Maple
Developer(s)Waterloo Maple (Maplesoft)
Initial release1982
Stable release
2016 / March 2, 2016 (2016-03-02)
Written inC, Java, Maple
PlatformMicrosoft Windows (7, 8 and 10), Apple OS X, Linux
Available inEnglish, Japanese, and limited support in additional languages[1]
TypeComputer algebra system, Numeric computation
LicenseProprietary commercial software
Websitewww.maplesoft.com/products/maple/

Maple is a symbolic and numeric computing environment, and multi-paradigm programming language.

Developed by Maplesoft, Maple also covers other aspects of technical computing, including visualization, data analysis, matrix computation, and connectivity.

A toolbox, MapleSim, adds functionality for multidomain physical modeling and code generation

Overview

Core functionality

Users can enter mathematics in traditional mathematical notation. Custom user interfaces can also be created. There is support for numeric computations, to arbitrary precision, as well as symbolic computation and visualization. Examples of symbolic computations are given below.

Maple incorporates a dynamically typed imperative-style programming language which resembles Pascal.[2] The language permits variables of lexical scope. There are also interfaces to other languages (C, C#, Fortran, Java, MATLAB, and Visual Basic). There is also an interface to Excel.

Maple supports MathML 2.0, a W3C format for representing and interpreting mathematical expressions, including their display in Web pages.[3]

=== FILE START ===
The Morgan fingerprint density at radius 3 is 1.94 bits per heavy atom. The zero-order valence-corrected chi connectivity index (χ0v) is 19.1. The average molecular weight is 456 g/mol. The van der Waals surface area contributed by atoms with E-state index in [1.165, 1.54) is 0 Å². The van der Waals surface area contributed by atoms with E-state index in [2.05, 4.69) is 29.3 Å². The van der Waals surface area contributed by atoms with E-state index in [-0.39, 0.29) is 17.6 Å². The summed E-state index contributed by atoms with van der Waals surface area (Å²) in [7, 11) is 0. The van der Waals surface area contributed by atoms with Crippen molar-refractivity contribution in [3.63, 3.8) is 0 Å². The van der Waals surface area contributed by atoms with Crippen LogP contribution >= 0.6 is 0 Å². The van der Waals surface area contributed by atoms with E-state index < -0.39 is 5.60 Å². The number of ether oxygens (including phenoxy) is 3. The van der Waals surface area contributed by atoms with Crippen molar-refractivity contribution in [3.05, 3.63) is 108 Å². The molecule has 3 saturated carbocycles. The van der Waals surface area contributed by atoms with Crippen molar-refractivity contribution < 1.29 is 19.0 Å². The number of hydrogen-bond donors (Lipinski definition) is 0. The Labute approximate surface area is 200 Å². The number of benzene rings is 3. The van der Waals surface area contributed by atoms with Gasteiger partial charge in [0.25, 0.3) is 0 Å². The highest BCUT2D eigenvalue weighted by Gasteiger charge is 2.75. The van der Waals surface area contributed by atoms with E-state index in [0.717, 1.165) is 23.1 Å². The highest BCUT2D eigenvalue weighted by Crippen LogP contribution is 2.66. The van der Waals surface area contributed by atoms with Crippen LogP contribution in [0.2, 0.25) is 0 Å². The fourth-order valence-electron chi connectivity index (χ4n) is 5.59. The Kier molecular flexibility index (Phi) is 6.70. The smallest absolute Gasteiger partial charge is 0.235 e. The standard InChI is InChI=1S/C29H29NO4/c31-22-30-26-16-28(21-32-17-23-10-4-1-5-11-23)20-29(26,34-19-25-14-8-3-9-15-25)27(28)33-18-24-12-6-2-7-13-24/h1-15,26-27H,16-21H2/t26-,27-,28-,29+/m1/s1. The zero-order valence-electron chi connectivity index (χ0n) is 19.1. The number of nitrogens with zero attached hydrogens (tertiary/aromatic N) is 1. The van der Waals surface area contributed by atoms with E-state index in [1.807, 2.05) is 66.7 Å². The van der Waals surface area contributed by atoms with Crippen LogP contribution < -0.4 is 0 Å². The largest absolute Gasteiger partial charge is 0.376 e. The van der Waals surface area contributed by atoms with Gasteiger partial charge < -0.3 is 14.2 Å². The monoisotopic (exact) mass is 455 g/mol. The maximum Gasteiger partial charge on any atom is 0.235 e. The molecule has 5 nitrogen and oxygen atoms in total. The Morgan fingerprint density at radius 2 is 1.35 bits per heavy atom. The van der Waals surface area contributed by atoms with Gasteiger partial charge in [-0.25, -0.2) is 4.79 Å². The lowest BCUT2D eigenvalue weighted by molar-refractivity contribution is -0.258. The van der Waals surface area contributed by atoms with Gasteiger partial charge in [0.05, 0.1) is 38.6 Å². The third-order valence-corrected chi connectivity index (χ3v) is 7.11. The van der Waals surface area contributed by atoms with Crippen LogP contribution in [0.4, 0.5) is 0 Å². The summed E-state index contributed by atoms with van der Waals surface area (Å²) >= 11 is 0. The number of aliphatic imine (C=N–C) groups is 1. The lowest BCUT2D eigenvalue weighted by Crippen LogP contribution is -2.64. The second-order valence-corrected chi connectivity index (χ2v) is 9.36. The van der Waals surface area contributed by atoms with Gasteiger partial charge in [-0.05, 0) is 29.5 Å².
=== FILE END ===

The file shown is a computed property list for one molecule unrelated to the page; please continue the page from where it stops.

Architecture

Maple is based on a small kernel, written in C, which provides the Maple language. Most functionality is provided by libraries, which come from a variety of sources. Most of the libraries are written in the Maple language; these have viewable source code. Many numerical computations are performed by the NAG Numerical Libraries, ATLAS libraries, or GMP libraries.

Different functionality in Maple requires numerical data in different formats. Symbolic expressions are stored in memory as directed acyclic graphs. The standard interface and calculator interface are written in Java.

History

The first concept of Maple arose from a meeting in November 1980 at the University of Waterloo. Researchers at the university wished to purchase a computer powerful enough to run Macsyma. Instead, it was decided that they would develop their own computer algebra system that would be able to run on lower cost computers. The first limited version appearing in December 1980 with Maple demonstrated first at conferences beginning in 1982. The name is a reference to Maple's Canadian heritage. By the end of 1983, over 50 universities had copies of Maple installed on their machines.